(Bloomberg) -- The unprecedented oil inventory glut that amassed during the coronavirus pandemic is almost gone, underpinning a price recovery that’s rescuing producers but vexing consumers.Barely a fifth of the surplus that flooded into the storage tanks of developed economies when oil demand crashed last year remained as of February, according to the International Energy Agency. Since then, the lingering remnants have been whittled away as supplies hoarded at sea plunge and a key depot in South Africa is depleted.The re-balancing comes as OPEC and its allies keep vast swathes of production off-line and a tentative economic recovery rekindles global fuel demand. It’s propping international crude prices near $67 a barrel, a boon for producers yet an increasing concern for motorists and governments wary of inflation.“Commercial oil inventories across the OECD are already back down to their five-year average,” said Ed Morse, head of commodities research at Citigroup Inc. “What’s left of the surplus is almost entirely concentrated in China, which has been building a permanent petroleum reserve.”The process isn’t quite complete. A considerable overhang appears to remain off the coast of China’s Shandong province, though this may have accumulated to feed new refineries, according to consultants IHS Markit Ltd.Working off the remainder of the global excess may take some more time, as OPEC+ is reviving some halted supplies and new virus outbreaks in India and Brazil threaten demand.Still, the end of the glut at least appears to be in sight.Oil inventories in developed economies stood just 57 million barrels above their 2015-2019 average as of February, down from a peak of 249 million in July, the IEA estimates.It’s a stark turnaround from a year ago, when lockdowns crushed world fuel demand by 20% and trading giant Gunvor Group Ltd. fretted that storage space for oil would soon run out.Stockpile SlumpIn the U.S., the inventory pile-up has effectively cleared already.Total stockpiles of crude and products subsided in late February to 1.28 billion barrels -- a level seen before coronavirus erupted -- and continue to hover there, according to the Energy Information Administration. Last week, stockpiles in the East Coast fell to their lowest in at least 30 years.“We’re starting to see refinery runs pick up in the U.S., which will be good for potential crude stock draws,” said Mercedes McKay, a senior analyst at consultants FGE.There have also been declines inside the nation’s Strategic Petroleum Reserve, the warren of salt caverns used to store oil for emergency use. Traders and oil companies were allowed to temporarily park oversupply there by former President Trump, and in recent months have quietly removed about 21 million barrels from the location, according to people familiar with the matter.The oil surplus that gathered on the world’s seas is also diminishing. Ships were turned into makeshift floating depots when onshore facilities grew scarce last year, but the volumes have plunged, according to IHS Markit Ltd.They’ve tumbled about by 27% in the past two weeks to 50.7 million barrels, the lowest in a year, IHS analysts Yen Ling Song and Fotios Katsoulas estimate.A particularly vivid symbol is the draining of crude storage tanks at the logistically-critical Saldanha Bay hub on the west coast of South Africa. It’s a popular location for traders, allowing them the flexibility to quickly send cargoes to different geographical markets.Inventories at the terminal are set to fall to 24.5 million barrels, the lowest in a year, according to ship tracking data monitored by Bloomberg.For the 23-nation OPEC+ coalition led by Saudi Arabia and Russia, the decline is a vindication of the bold strategy they adopted a year ago. The alliance slashed output by 10 million barrels a day last April -- roughly 10% of global supplies -- and is now in the process of carefully restoring some of the halted barrels.The Organization of Petroleum Exporting Countries has consistently said its key objective is to normalize swollen inventories, though it’s unclear whether the cartel will open the taps once that’s achieved. In the past, the lure of high prices has prompted the group to keep production tight even after reaching its stockpile target.Mixed BlessingTo consuming nations the great de-stocking is less of a blessing. Drivers in California are already reckoning with paying almost $4 for a gallon of gasoline, data from the AAA auto club show. India, a major importer, has complained about the financial pain of resurgent prices.For better or worse, the re-balancing should continue. As demand picks up further, global inventories will decline at a rate of 2.2 million barrels a day in the second half, propelling Brent crude to $74 a barrel or even higher, Citigroup predicts.“Gasoline sales are ripping in the U.S.,” said Morse. “Demand across all products will hit record levels in the third quarter, pushed up by demand for transport fuels and petrochemical feed-stocks.”(Corrects date range in first chart.)For more articles like this, please visit us at bloomberg.comSubscribe now to stay ahead with the most trusted business news source.©2021 Bloomberg L.P.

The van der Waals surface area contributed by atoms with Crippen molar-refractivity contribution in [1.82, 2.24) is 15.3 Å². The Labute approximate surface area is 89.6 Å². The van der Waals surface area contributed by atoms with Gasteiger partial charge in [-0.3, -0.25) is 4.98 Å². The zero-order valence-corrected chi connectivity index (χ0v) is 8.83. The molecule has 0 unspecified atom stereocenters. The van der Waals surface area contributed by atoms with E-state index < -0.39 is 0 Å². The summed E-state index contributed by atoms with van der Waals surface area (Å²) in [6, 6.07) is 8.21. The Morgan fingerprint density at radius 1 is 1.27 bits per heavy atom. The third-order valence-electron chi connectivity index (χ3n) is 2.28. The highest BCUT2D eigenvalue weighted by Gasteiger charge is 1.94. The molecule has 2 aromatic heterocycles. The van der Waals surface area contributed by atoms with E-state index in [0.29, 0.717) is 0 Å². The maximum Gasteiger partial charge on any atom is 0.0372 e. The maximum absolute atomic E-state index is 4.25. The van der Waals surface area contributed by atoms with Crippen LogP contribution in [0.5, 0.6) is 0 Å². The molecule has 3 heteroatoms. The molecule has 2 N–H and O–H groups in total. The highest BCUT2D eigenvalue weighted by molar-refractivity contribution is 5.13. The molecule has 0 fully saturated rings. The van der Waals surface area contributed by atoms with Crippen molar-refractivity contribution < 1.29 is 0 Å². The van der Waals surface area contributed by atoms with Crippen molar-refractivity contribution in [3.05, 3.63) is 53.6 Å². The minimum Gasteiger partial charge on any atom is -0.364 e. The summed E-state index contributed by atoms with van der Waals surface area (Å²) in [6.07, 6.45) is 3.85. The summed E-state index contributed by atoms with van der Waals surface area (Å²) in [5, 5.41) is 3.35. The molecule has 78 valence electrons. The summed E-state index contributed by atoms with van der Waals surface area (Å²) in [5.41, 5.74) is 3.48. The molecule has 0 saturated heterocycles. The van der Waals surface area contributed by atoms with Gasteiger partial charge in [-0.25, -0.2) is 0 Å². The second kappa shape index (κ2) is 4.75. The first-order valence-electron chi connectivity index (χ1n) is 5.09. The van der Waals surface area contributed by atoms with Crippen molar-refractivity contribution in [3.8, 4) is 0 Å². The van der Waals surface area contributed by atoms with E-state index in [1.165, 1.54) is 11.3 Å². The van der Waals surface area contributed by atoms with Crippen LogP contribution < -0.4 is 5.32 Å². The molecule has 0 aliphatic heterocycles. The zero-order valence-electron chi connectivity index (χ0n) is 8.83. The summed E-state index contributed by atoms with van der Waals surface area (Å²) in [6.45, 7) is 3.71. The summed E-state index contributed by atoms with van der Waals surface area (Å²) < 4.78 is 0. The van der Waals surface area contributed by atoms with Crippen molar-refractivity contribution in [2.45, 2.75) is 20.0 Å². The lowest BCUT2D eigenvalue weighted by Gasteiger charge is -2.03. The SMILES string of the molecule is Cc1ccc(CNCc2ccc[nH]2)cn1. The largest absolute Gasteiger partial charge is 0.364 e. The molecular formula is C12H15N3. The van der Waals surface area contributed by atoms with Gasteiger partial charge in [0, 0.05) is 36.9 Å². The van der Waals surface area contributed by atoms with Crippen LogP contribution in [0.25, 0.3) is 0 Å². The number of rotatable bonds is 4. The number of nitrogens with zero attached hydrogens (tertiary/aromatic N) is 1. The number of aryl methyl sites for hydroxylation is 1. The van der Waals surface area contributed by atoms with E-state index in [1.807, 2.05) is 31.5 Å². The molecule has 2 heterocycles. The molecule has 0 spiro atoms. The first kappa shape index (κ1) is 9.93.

Stocks were only moderately lower until a report that President Joe Biden was considering raising capital-gains taxes. The three major U.S. stock indexes ended materially lower.